Flickr Peak Rambler
It will work well Mike as it looks high enough to prevent them from jumping on to it and with no accessible launch pads in sight ! It was the only method that worked in our garden and in almost 9 years they didn't bypass it once although one did have a good chew at the plastic fixing screw underneath and shredded it ! It still stayed in place as cyril squirrel still had another days chewing to do to drop the baffle entirely LOL .
"Each kindness shown to birds or men is sure to flutter back again"
In reply to HAZY:
All may not be what it seems, the squirrels have got on to the feeders, but we're not sure how. I've set up two cams to try and investigate whether they are getting past the lampshade or leaping across from the nearest tree!
My guess is they're taking the leap of faith (or should that be leap for food) from the nearest tree, but the footage shows them climbing up and not down, which they would have to do if leaping down from the nearest tree!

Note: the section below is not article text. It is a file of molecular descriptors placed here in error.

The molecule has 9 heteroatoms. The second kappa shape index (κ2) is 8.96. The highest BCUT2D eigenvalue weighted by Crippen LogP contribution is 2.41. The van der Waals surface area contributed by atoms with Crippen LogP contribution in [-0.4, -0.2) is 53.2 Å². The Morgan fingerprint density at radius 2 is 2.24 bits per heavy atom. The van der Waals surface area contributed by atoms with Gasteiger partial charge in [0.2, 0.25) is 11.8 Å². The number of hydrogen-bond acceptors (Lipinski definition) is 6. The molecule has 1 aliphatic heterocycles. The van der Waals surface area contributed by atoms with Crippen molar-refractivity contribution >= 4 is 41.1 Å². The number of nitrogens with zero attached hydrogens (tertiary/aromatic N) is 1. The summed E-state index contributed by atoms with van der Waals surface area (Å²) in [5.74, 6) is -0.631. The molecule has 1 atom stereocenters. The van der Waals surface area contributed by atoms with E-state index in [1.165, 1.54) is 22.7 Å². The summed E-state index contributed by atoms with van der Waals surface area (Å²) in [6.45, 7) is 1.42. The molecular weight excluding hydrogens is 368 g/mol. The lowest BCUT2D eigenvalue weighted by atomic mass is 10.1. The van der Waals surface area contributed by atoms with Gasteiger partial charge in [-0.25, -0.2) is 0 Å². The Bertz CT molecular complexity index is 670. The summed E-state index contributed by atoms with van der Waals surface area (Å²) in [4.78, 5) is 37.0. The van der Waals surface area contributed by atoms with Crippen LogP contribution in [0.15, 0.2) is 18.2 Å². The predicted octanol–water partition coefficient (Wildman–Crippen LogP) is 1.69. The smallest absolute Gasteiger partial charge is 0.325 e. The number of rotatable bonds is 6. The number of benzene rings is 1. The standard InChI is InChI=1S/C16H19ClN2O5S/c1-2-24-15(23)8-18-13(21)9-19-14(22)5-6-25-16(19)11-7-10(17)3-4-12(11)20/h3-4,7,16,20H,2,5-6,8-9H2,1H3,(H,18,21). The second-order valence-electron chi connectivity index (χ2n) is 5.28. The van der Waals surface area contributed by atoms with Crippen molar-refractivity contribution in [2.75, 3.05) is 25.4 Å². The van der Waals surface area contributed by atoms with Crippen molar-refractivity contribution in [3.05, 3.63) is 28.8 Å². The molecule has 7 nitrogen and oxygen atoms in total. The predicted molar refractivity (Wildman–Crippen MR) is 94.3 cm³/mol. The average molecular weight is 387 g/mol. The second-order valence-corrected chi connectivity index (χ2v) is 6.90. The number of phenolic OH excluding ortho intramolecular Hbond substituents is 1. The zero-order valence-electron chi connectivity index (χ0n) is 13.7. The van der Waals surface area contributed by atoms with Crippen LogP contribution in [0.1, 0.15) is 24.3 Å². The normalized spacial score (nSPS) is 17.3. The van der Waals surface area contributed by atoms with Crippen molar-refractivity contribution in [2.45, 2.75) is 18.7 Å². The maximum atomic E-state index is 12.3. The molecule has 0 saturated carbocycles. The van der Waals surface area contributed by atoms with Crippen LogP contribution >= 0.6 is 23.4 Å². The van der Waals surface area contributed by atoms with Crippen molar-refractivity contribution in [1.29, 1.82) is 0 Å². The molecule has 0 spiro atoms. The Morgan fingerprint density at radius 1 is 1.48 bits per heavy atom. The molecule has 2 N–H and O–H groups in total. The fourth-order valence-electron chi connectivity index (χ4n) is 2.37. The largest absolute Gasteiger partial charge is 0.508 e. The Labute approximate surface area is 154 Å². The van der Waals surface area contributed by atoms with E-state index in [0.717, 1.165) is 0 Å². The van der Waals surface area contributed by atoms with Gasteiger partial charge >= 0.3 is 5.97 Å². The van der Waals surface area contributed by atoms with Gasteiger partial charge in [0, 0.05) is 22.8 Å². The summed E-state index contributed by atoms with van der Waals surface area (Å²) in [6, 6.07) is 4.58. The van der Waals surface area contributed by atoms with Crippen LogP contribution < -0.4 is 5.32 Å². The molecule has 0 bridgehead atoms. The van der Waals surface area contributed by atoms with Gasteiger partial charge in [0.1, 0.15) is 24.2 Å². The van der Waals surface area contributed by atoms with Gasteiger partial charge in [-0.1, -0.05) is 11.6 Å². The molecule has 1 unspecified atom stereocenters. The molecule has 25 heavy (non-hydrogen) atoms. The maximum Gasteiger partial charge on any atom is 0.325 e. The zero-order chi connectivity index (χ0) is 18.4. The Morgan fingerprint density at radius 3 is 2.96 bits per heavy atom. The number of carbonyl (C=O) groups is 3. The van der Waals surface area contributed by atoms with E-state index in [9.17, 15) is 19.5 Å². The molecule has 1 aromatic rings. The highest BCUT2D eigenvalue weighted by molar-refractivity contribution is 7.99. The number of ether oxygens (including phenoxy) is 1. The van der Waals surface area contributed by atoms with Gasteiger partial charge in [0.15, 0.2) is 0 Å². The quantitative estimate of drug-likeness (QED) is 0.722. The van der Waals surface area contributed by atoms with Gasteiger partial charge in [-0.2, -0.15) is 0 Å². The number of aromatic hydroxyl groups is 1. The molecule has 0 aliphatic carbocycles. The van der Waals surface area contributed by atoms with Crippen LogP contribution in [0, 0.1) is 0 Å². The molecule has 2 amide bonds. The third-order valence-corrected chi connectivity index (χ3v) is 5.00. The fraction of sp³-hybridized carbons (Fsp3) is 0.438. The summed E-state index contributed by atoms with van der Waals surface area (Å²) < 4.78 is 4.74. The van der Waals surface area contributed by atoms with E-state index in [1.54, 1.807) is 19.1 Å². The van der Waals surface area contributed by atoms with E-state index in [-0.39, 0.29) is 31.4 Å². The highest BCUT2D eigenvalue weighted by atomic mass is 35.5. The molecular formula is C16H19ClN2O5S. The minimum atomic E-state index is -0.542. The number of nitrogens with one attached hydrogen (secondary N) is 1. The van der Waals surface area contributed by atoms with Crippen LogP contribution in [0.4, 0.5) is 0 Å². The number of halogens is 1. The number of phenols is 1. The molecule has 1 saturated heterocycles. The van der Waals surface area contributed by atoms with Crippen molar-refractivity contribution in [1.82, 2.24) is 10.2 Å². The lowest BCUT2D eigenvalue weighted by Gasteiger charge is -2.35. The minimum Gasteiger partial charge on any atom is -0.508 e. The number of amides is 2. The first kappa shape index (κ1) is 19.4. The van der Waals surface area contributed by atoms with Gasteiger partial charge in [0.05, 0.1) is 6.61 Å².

HAZY said:From what I remember Mike the greys could leap between 8 - 10 feet (in old money ! ) and they are very proficient in jumping at least 2 metres from the ground - the pesky blighters lol
I've seen them leap a gap of around 1.2 mtrs with comfort.
As yet, no further attempts have been made and no more squirrels seen on the feeders, so it may just be pushing their boundaries. I'll keep monitoring for now.
In reply to Richard G B:
Richard G B said:I have a couple of these clear domes and the Squirrels have no way of getting past them to get to the feeders.
I thought I had done that, kept the feeders far enough away, but not too far, however, I may easily have misjudged the gap. Time will tell, it may just be a little too far for their comfort leaping zone, I don't know as yet, there's been no further sightings of squirrels on the feeders since my initial update, but I'm still monitoring.
It was just the observations of he squirrels pose that suggested they were climbing up rather than leaping. Hopefully the cameras are set far enough back to trigger when they come into view on the feeder.
We spend 90% of net income on conservation, public education and advocacy
The RSPB is a member of BirdLife International. Find out more about the partnership
© The Royal Society for the Protection of Birds (RSPB) is a registered charity: England and Wales no. 207076, Scotland no. SC037654
Accepting all non-essential cookies helps us to personalise your experience
These cookies are required for basic web functions
Allow us to collect anonymised performance data
Allow us to personalise your experience